Does anyone know who this woman is, or why she is so special?
This woman, Kathleen Casey-Kirschling, filed for early retirement Monday, becoming the first baby boomer to start collecting Social Security. Born one second after midnight in January 1946, the retired teacher leads the way for as many as 80 million individuals who will qualify for the retirement payout. And thus begins the end of social security…
What? Do you think I’m being a little too over-dramatic? Well, David Walker agrees with me! He’s the comptroller general of the Government Accountability Office, Congress’ legislative arm, who warned the Social Security system will soon have more recipients coming than it can afford to pay out.
“We face a tsunami of spending due primarily to the retirement of the baby boom generation and rising health care costs,” Walker said. “So what’s happened is we’ve gone from 16 workers paying into Social Security for every person drawing benefits in 1950 to 3.3 to one today, and we’re going down to two to one by the time the boomers retire in big numbers and that’s about where it will stay over the long run.”
Democratic Representative Tim Penny is also worried.
“We’re going to have tens of thousands of baby boomers retiring every week over the next decade or so and that means that by time we get to 2017, just 10 years away, we will no longer be collecting enough payroll taxes to pay Social Security benefits.”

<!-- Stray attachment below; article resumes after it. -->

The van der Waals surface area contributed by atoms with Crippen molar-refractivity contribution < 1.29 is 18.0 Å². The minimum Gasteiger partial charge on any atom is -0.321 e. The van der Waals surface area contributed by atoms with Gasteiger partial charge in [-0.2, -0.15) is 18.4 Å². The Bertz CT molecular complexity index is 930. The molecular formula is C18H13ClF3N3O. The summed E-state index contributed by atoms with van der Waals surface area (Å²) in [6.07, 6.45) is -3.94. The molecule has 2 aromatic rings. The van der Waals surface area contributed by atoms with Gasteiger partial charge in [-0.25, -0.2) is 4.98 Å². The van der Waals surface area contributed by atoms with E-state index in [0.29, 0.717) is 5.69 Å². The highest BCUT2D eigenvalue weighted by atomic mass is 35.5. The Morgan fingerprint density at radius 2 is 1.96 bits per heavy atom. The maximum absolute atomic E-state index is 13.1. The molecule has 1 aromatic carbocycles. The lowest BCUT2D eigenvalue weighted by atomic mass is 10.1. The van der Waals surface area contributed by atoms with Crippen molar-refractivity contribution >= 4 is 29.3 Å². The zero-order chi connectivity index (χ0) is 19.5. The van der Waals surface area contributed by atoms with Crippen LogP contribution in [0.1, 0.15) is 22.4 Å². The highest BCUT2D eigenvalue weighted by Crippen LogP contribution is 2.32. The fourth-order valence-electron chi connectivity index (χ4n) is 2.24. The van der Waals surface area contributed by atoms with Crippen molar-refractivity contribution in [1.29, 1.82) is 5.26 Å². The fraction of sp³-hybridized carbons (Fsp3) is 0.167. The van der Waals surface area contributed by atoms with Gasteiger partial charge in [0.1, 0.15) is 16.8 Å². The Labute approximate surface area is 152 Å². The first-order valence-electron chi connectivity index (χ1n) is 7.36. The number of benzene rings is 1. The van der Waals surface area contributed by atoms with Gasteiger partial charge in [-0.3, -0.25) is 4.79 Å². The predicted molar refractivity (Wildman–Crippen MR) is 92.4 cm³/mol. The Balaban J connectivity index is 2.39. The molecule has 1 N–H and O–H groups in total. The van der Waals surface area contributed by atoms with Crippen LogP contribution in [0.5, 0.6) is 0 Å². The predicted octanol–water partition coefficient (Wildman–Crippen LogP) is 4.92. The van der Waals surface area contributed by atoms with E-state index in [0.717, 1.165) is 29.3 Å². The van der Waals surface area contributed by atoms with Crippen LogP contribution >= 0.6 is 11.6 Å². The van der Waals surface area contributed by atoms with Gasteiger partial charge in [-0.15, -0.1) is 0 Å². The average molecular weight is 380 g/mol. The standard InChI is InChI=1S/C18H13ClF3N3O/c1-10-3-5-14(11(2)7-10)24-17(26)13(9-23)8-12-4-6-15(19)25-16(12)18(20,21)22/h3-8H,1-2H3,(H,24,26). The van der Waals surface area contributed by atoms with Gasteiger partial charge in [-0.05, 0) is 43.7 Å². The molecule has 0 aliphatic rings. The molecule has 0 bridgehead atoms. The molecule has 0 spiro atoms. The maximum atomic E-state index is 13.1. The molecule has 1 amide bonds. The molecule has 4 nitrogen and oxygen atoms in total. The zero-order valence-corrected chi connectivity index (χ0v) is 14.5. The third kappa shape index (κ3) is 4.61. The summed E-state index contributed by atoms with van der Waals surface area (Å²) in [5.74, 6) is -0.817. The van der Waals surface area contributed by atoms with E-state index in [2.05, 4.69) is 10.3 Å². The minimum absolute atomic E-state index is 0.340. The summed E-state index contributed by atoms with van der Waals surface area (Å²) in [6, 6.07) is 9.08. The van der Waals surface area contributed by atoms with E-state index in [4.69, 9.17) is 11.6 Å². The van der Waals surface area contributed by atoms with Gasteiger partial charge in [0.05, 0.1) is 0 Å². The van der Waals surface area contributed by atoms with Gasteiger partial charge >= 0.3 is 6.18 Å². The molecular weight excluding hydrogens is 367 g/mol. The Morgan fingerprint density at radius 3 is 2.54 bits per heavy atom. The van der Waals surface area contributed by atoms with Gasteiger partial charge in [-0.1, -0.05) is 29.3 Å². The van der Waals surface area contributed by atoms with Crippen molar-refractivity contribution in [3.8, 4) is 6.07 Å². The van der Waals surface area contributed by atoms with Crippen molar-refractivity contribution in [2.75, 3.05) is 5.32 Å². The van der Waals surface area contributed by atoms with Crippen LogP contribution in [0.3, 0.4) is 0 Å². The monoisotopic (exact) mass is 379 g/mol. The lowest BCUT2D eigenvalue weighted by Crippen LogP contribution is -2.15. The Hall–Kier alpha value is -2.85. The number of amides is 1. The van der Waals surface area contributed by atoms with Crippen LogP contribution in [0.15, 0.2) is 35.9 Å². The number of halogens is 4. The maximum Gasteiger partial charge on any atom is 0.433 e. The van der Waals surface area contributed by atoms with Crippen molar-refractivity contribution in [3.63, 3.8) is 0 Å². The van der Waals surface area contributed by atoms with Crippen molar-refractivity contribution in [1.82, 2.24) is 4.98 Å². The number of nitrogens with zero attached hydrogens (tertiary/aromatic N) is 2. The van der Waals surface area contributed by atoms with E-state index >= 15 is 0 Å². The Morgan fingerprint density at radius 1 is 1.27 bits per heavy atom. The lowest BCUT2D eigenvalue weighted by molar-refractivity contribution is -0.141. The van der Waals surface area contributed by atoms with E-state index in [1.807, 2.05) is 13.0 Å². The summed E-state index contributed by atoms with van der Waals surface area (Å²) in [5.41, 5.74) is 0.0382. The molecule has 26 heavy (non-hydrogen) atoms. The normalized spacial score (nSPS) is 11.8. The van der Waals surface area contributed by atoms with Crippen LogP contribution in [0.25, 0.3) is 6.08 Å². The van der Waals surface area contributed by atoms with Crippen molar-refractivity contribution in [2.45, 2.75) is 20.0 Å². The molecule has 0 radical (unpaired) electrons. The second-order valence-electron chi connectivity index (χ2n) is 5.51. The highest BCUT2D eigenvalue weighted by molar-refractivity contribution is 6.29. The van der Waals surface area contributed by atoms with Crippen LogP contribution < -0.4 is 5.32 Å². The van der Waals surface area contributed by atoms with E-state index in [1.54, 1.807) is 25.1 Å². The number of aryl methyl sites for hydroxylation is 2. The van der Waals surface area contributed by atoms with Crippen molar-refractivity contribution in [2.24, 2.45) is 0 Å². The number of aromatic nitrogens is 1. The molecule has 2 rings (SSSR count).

Under current law, Social Security won’t have enough money to pay promised benefits in 2041, but there is another crunch much, much sooner, the result of the the federal government relying on Social Security to pay for its annual spending.
When Social Security gets payroll taxes it pays out most of the money in benefits. The rest is supposed to go into a trust fund. Instead the government, in it’s infinite wisdom, has been spending the money on other government programs, and putting IOUs into the trust. When Social Security needs the money it’ll turn to the government waiting for the payback. But the government won’t likely have any. It’s estimated that over the next 75 years between Social Security, Medicaid and other entitlements, the federal government will be in a $50 trillion hole.
So by the time I hit retirement age… I’ll be pulling in a nice $3/month from the government, after paying thousands and thousands of dollars into it during my lifetime.
That’s why I’m a little worried…